Why visit: history, architecture, Hungarian Crown Jewels
A Brief History of the Hungarian Parliament
The Parliament building, a magnificent example of Neo-Gothic architecture (although displaying Renaissance and Baroque characters too), is just over 100 years old. In the 1880's an open tender was held for the design of the Parliament building. Construction based on the winning plan began in 1885 and the building was inaugurated on the 1000th anniversary of Hungary in 1896, and fully completed in 1902. Both runner-up designs were also built facing the Parliament building. One is the Museum of Ethnography and the other is the Ministry of Agriculture. The Budapest Parliament building is the third largest Parliament building in the world. It has 691 rooms, 20 kilometers (12,5 miles) of stairs and at 96 meters (315 feet) it is the same height as the St. Stephen's Basilica. During the Communist era a large red star was added to the central tower above the dome of the building, but after its downfall, the star was removed. Unfortunately, modern air pollution constantly attacks the porous limestone walls, requiring frequent restoration. This also means that there is a good chance that you will see some scaffolding around the building.
The square where the Hungarian Parliament stands was named after Lajos Kossuth, a Hungarian lawyer, journalist, politician and Governor-President of Hungary in 1849. He was widely honored during his lifetime, including in the United States, as a freedom fighter and a bellwether of democracy in Europe. His memorial, as well as a memorial for the 1956 Hungarian Revolution can be seen in front of the Parliament building.
During World War II all of Budapest's bridges were destroyed and as a temporary solution a bridge was built between Kossuth Square and Batthyány Square. The bridge, named after Lajos Kossuth, was in use until 1960. A memorial next to the Parliament building marks the site on the Pest side.
The Hungarian Parliament
Hungary, officially the Republic of Hungary, is a parliamentary republic. Its legislature is the unicameral National Assembly, which has 386 representatives, elected for a four-year term. The election system is said to be one of the most complicated in Europe. Half of the representatives are elected in single-seat constituencies, half of them on party lists. The Prime Minister is elected by a majority of votes of the members of parliament. The President of the Republic, elected for a five-year term, has more of a ceremonial role. Technically he is the Commander in Chief of the armed forces and he nominates the Prime Minister.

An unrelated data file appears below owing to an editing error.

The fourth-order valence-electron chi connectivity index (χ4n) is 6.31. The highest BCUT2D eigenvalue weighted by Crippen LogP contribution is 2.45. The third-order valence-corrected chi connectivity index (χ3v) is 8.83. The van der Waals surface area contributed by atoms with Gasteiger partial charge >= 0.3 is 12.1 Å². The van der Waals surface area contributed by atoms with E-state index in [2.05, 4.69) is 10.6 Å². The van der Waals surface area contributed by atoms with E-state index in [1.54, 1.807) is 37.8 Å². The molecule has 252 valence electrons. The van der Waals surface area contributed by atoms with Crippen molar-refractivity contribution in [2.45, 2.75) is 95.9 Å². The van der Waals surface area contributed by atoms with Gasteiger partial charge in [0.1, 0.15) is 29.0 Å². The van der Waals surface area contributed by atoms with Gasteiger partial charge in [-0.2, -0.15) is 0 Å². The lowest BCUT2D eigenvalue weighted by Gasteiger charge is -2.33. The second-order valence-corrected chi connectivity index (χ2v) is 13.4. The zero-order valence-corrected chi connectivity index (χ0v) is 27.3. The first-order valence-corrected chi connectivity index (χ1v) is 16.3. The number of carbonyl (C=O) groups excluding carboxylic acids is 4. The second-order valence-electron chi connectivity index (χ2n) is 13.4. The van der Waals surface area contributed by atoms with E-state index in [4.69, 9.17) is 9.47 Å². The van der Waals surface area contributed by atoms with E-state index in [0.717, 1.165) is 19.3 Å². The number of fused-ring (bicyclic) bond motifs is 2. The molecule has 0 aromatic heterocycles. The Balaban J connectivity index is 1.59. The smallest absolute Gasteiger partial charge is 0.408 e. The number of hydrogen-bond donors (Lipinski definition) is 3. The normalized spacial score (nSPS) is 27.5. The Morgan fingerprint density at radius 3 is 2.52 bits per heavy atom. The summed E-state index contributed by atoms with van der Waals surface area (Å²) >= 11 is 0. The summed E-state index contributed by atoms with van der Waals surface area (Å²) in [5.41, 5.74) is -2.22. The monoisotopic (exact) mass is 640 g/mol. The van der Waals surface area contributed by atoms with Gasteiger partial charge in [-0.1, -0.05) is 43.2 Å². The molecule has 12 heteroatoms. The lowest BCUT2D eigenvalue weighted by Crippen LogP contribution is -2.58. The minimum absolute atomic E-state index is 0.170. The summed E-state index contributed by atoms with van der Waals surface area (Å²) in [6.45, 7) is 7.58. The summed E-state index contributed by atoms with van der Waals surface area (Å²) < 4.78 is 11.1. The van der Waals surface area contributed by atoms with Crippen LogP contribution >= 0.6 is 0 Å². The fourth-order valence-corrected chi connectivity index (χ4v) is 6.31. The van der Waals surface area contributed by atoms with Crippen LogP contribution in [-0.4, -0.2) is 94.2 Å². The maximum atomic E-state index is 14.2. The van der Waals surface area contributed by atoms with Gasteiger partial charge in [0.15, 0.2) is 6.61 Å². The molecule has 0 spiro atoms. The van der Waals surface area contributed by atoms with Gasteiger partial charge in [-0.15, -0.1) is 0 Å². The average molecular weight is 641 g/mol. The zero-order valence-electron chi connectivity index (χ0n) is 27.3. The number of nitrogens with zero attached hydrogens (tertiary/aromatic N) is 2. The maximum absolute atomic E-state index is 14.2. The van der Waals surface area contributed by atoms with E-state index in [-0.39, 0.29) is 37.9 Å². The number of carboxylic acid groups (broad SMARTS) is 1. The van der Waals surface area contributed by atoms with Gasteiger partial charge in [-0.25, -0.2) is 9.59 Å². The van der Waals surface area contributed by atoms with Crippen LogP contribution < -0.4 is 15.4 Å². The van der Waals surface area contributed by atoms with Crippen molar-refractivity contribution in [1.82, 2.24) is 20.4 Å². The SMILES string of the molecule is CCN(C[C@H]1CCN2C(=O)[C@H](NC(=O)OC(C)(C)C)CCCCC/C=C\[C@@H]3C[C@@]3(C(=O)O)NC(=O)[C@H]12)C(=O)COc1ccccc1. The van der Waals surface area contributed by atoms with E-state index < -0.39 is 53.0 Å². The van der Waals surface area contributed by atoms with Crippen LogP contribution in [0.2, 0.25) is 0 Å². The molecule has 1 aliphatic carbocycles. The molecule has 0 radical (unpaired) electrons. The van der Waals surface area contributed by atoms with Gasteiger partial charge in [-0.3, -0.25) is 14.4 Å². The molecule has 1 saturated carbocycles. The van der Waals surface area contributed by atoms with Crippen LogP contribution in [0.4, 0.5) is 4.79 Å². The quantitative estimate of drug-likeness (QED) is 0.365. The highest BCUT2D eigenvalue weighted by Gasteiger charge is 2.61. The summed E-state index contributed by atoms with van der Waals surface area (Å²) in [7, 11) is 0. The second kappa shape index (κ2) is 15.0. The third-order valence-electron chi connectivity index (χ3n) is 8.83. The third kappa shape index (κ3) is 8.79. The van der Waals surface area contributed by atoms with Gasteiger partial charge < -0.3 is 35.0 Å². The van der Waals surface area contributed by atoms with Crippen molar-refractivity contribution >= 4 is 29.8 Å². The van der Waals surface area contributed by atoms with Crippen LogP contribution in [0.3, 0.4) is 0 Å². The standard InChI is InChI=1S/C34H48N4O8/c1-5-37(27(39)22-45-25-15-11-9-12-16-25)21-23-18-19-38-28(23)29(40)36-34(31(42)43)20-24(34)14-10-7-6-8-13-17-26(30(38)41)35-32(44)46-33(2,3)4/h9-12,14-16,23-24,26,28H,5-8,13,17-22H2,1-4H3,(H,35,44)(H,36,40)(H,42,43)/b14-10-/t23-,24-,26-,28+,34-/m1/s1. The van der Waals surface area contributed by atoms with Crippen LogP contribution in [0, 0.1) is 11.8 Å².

Things to Do and See at the Houses of Parliament
Guided tours of the Parliament are available when the National Assembly is not in session. The tour takes about 45 minutes, and is well worth the price, as it covers the main entrance stairs and hall, one of the lobbies, the old House of Lords and the Hungarian Crown Jewels. Tours are held in several languages. Admission is HUF 1,750 for EU citizens (HUF 3,500 for non-EU citizens), and the ticket office is at gate "X".
The Hungarian Crown Jewels were lost and stolen numerous times. After World War II, they were transported to Western Europe and eventually given to the American Army for safekeeping from the Soviet Union. For much of the Cold War, the Crown Jewels were held at the United States Bullion Depository (Fort Knox, Kentucky) alongside the bulk of America's gold reserves. They were eventually returned to Hungary under the presidency of Jimmy Carter in 1978.
Some of the best views of the Parliament are from the Danube (take a Danube cruise) or from across the river, especially from Batthyány Square, which is only one stop by subway from Kossuth square on the M2 line. Looking at the Parliament from a distance makes it easier to take in the beauty and harmony of the building.
Getting to the Parliament Building: Take the Subway (M2) to Kossuth tér, or Streetcar 2, which runs along the Pest riverfront and has a stop at Kossuth tér
Insider Tip: The best way to take the tour is to book an appointment in advance (via e-mail at firstname.lastname@example.org or at email@example.com), as lines tend to be long and slow-moving. Show your reservation to the guard to avoid lineups and long waits. For more information and to book a tour, visit the Parliament's website at www.parlament.hu. Also, if you hold a European Union passport, don't forget to take it with you, as you get a discount from the entrance fee.